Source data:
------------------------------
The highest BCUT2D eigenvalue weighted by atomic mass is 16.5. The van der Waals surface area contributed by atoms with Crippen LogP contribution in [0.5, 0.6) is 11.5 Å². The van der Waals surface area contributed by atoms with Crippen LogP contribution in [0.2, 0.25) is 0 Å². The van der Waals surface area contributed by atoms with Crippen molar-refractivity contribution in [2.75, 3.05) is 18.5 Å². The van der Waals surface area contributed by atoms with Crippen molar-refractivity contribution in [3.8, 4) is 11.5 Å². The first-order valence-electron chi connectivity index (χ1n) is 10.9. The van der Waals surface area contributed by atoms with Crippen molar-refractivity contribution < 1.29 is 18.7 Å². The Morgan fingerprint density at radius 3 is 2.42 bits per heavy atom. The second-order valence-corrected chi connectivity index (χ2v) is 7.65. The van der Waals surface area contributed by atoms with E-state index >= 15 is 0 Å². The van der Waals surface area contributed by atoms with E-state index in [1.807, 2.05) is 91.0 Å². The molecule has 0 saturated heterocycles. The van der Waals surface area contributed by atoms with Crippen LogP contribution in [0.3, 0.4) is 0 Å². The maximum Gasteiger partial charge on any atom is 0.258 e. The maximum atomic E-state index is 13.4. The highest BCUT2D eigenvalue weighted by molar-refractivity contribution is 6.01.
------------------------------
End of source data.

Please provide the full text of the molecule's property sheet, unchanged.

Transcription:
The highest BCUT2D eigenvalue weighted by atomic mass is 16.5. The van der Waals surface area contributed by atoms with Crippen LogP contribution in [0.5, 0.6) is 11.5 Å². The van der Waals surface area contributed by atoms with Crippen LogP contribution in [0.2, 0.25) is 0 Å². The van der Waals surface area contributed by atoms with Crippen molar-refractivity contribution in [2.75, 3.05) is 18.5 Å². The van der Waals surface area contributed by atoms with Crippen molar-refractivity contribution in [3.8, 4) is 11.5 Å². The first-order valence-electron chi connectivity index (χ1n) is 10.9. The van der Waals surface area contributed by atoms with Crippen molar-refractivity contribution < 1.29 is 18.7 Å². The Morgan fingerprint density at radius 3 is 2.42 bits per heavy atom. The second-order valence-corrected chi connectivity index (χ2v) is 7.65. The van der Waals surface area contributed by atoms with E-state index >= 15 is 0 Å². The van der Waals surface area contributed by atoms with E-state index in [1.807, 2.05) is 91.0 Å². The molecule has 0 saturated heterocycles. The van der Waals surface area contributed by atoms with Crippen LogP contribution in [0.3, 0.4) is 0 Å². The maximum Gasteiger partial charge on any atom is 0.258 e. The maximum atomic E-state index is 13.4. The highest BCUT2D eigenvalue weighted by molar-refractivity contribution is 6.01.